Into “The Green Inferno”: “Torture Porn” and the Sanctity of Human Life

the-green-infernoNOTICE: Graphic descriptions and content

This particular article has been on my mind for weeks now after seeing the trailer for Eli Roth’s, The Green Inferno, for the first time. Yesterday, I did myself the disservice of watching the “Red Band” (basically an R-rated preview) trailer for Roth’s new horror flick. I wish I hadn’t as the imagery was very graphic and was embedded on my mind for no short amount of time. The trailer was basically a scene from the film rather than a collection of clips from the whole film. Its purpose was to give the audience a taste of what was to come rather than to convey the story line. In this case, an adult man is laid on a stone surface and held down by natives. Once sedated by some sort of liquid, one of the leading native characters gouges the victim’s eye out with a sharp object before raising the eyeball up in the air, laughing, and then eating the eyeball fresh. In typical Roth fashion, the whole bestial scene is shown in full, gory detail.

Shock and “AWWWW GROSS!”

For those unfamiliar with Eli Roth and his work, he is probably most known for his role as producer and/or director of the Hostel series (2005 and 2007) and Cabin Fever (2002). It seems that it was the Hostel movies that propelled Roth into his fame as a genius in the realm of portraying and filming sadism, torture, and gory violence.

The Green Inferno is the latest release featuring Eli Roth as producer, director, and writer. It features a band of college students who, in an effort to appease their white guilt, venture into the Amazon in order to stop the rain forest from being destroyed. The tables turn as their plane crashes en route, leaving them easy prey for a tribe of hostile, cannibalistic natives. The majority of the film is then given to a series of scenes in which the remaining students are methodically tortured, killed, and eaten; most of which is shown on screen.

It seems that Roth has caught his stride in the “torture porn” world. As our culture becomes further and further desensitized to nearly anything and everything, Roth is unafraid to push further and further to achieve that “shock factor.” In an interview with Yahoo!, Roth made this statement regarding his new film:

“I want people to see The Green Inferno and say, ‘I’ve never seen anything like that in a movie theater before.'”

Sure, the serious movie critic reviews complain about a sloppy plot and a poor opening in terms of acting and dialogue; but that’s not why the masses will watch Inferno is it? One recent preview literally features no footage from the actual film, but instead is nearly a full minute of audiences reacting to what are presumably the more violent scenes all via “night cam.” The looks of absolute disgust and shock are nevertheless sprinkled with the occasional laugh, and that half-disturbed, half-amused look people get while they’re watching someone puke after doing the “milk challenge.” There is shock, there is disgust, but there’s also a clear element of enjoyment; inexplicable as it may be.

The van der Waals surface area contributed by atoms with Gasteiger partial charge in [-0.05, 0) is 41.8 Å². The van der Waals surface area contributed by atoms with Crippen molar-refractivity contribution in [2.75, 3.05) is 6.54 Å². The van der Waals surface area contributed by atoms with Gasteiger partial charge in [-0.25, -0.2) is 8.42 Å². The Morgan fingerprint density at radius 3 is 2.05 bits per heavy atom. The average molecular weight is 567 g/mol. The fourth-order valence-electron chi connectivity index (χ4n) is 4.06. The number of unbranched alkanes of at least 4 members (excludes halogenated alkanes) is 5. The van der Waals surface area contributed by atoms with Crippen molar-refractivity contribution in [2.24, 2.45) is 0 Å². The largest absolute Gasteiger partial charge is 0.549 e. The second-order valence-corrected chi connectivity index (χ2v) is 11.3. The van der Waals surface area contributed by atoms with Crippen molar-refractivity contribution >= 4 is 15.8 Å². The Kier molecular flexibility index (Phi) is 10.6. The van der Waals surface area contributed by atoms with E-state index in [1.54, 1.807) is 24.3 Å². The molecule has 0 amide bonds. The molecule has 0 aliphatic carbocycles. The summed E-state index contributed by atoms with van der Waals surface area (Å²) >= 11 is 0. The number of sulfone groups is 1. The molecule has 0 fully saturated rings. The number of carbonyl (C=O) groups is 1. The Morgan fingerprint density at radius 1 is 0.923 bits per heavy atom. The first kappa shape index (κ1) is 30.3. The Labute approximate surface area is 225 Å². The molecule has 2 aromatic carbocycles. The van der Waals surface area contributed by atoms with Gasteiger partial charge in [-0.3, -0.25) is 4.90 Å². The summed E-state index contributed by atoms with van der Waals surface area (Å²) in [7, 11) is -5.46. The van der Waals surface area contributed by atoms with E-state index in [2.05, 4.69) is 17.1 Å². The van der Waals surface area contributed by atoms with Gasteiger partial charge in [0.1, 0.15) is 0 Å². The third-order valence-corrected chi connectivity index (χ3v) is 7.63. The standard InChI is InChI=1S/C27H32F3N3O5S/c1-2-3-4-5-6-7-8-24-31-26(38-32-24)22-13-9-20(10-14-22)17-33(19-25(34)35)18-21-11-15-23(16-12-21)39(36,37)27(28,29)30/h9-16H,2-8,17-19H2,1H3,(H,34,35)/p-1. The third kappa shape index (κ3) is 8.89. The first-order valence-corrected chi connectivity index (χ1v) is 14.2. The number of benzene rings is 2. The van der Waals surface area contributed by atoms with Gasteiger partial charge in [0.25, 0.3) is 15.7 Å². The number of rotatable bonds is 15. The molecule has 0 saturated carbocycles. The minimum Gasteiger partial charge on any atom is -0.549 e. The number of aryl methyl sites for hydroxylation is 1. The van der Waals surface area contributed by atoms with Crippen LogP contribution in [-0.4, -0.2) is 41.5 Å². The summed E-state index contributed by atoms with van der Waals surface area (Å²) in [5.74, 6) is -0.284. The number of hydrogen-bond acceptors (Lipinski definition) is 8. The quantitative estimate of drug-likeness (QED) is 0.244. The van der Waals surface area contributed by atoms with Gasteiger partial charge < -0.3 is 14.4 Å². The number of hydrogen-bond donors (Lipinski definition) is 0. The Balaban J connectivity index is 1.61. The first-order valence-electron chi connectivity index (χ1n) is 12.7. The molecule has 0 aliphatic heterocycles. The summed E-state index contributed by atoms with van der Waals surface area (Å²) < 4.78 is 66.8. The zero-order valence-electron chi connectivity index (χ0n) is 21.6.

No Animals Were Harmed In This Film Depicting the Brutal Harm of Human Beings

Roth hails as an inspiration and catalyst for his love of filming violence and gore, a controversial film from the 1970s entitled, Cannibal Holocaust. Produced and directed by an Italian film company, this has been labeled one of the most controversial and violent films of all time. The film depicts such savagery as hacking limbs off, decapitation, flaying alive, crushing heads with rocks, and genital mutilation. BUT that isn’t why this film gained such a controversial outcry. The reason? Holocaust not only depicted but filmed the actual torture and brutal killing of real, live animals in several scenes. For that reason, Cannibal Holocaust is either banned or extremely edited in many countries.

Flash forward to Green Inferno, which Roth clearly identifies as a homage to Cannibal Holocaust. There’s an odd sense of awkwardness that is present when Roth has discussed Holocaust as an inspiration. Roth has been involved with PETA and other animal rights groups for a while now and I am going to give him the benefit of a doubt in saying that his affiliation with them is genuine and authentic. Even with that being said, there’s a huge slice of irony to be gobbled up (see what I did there?) here.

In an almost comical and disgusting blend of irony and hypocrisy, Roth has promised that not only will Green Inferno obviously not truly harm real animals; he has gone beyond to promise that not even a depiction of animal cruelty will be shown.

Why not even a depiction of such things? Because, the average American simply can’t stomach cruelty to an animal; even if it is simply a special effects depiction. Roth knows he treads on thin ice by associating with the likes of Cannibal Holocaust and that the animal rights community won’t stand for much in the way of glorifying or emulating the controversial film.

Good news! Devoid of even the depiction of animal cruelty, torture, or death, Green Inferno is free to depict the brutal torture and murder of no less than six human beings with all of the gory chaos shown in full detail for the eager audience to see.

So relax, there will be no uncomfortable scenes of animal cruelty for you to endure.